|Figure 4: MRI orbit showing mild proptosis with globe indentation and inferior orbital margin scalloping|
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After taking the detailed informed consent patient was taken up for the left orbitotomy under general anaesthesia. Left subciliary incision was put and orbicularis oculi was dissected. Septum identified and opened. On tapping over the eyeball greyish white mass prolapsed out which was separated from the surrounding structures carefully using blunt dissection and mass was sent for histopathology examination [Figure 5]. Wound was closed in layers. Post-operative period was uneventful with normal extraocular movements and sensations. Histopathology showed a tumor covered by a thin fibrous capsule. Tumor composed of elongated spindle cells with pale eosinophilic cytoplasm and wavy nucleus in fibromyxoid stroma with no mitotic activity.Thin and thick walled blood vessels admixed with tumor cells were noted in the stroma [Figure 6]. All these features confirmed the diagnosis of Solitary Neurofibroma of the inferior orbit. No recurrence noticed in the past 1 year follow up [Figure 7].
|Figure 6: Histopathology showing spindle cells with wavy nucleus and indistict cytoplam. 100x|
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|Figure 7: Post operative picture showing scar of subciliary incision merging with eyelid crease|
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| Discussion|| |
The exact incidence of true solitary or isolated neurofibroma in the orbit is not available and it is difficult to obtain due its association with neurofibromatosis; however, it is relatively rare. Only 3 cases of solitary neurofibroma were encountered by Rootman  in his series of orbital tumors, occurring in middle-aged persons as a slow-growing solid mass which were present in the superior orbit. Garrity and Henderson  had 9 cases, arising usually from the supraorbital frontal branch of the trigeminal nerve. Rose and Wright  showed a 93% incidence of benign neurilemmoma or neurofibroma among orbital peripheral nerve sheath tumors. They defined a family history of systemic neurofibromatosis in one-quarter of patients with solitary neurofibroma. These authors described postoperative sensory deficit in 72% of patients with neurofibroma. Shields et al.  reported a patient who had no manifestations of neurofibromatosis with 3 separate right orbital lesions. Alkatan  reported a solitary neurofibroma in the superomedail orbit with posterior extension. All these authors reported the occurrence of solitary neurofibroma in the superior orbit. To the best of our knowledge only two cases of solitary neurofibroma of the inferior orbit are reported till date in the literature. ,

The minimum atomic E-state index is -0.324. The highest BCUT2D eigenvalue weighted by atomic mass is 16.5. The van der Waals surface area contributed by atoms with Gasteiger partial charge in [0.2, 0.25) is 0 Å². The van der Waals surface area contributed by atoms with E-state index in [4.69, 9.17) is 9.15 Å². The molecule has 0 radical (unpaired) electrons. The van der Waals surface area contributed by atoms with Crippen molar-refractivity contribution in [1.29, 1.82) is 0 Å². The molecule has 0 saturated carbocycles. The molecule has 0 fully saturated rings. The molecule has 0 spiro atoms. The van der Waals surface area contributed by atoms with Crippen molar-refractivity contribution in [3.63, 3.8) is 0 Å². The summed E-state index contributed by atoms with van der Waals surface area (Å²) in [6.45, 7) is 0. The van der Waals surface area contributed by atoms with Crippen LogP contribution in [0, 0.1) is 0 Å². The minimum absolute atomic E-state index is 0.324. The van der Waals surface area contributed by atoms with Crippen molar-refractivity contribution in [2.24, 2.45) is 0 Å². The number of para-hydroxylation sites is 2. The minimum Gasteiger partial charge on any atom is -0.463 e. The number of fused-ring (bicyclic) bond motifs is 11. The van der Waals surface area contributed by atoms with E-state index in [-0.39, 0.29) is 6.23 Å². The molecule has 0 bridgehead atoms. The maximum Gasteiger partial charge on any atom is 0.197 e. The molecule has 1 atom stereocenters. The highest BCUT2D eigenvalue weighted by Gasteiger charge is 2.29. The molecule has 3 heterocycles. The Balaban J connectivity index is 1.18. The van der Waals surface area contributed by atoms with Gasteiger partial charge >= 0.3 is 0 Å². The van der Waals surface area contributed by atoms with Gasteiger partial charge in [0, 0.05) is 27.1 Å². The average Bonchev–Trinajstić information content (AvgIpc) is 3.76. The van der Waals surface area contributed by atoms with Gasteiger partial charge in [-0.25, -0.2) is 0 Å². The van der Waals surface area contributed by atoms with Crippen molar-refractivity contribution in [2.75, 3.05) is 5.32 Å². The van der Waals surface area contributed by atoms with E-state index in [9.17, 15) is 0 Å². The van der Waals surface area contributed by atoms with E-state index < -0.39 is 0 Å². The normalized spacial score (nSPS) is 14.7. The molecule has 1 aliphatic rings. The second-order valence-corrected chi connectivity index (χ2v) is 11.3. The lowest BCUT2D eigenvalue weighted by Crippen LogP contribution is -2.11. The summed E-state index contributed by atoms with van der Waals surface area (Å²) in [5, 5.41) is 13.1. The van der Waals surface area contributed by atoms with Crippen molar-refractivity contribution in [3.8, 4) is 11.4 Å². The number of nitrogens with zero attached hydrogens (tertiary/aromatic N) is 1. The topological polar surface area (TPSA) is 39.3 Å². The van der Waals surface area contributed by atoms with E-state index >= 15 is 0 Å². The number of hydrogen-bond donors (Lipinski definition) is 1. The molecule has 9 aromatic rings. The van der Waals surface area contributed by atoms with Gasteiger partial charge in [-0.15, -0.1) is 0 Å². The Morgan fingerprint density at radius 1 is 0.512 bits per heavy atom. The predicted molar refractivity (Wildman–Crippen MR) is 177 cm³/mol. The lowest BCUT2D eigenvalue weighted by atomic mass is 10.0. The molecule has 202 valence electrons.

| Conclusion|| |
Solitary neurofibromas are rare, but if untreated they can lead to devastating complications. They should be removed intact. The present case is unusual in a few aspects, as the site of neurofibroma in the inferior orbit, which is uncommon and no preoperative or postoperative sensory deficit noted. Preoperative diagnosis became easier with the availability of MRI and Doppler ultrasonography. Rarity of the tumor makes it often difficult for an ophthalmologist to diagnose it on a presumptive basis. Imaging and early surgical intervention may be the only way to arrive at a definitive diagnosis for such orbital mass lesions and give excellent post-operative result if intervened earlier.
| References|| |
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Shields JA, Shields CL, Lieb WE, Eagle RC. Multiple orbital neurofibromas unassociated with von Recklinghausen′s disease. Arch Ophthalmol 1990;108:80-3.
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[Figure 1], [Figure 2], [Figure 3], [Figure 4], [Figure 5], [Figure 6], [Figure 7]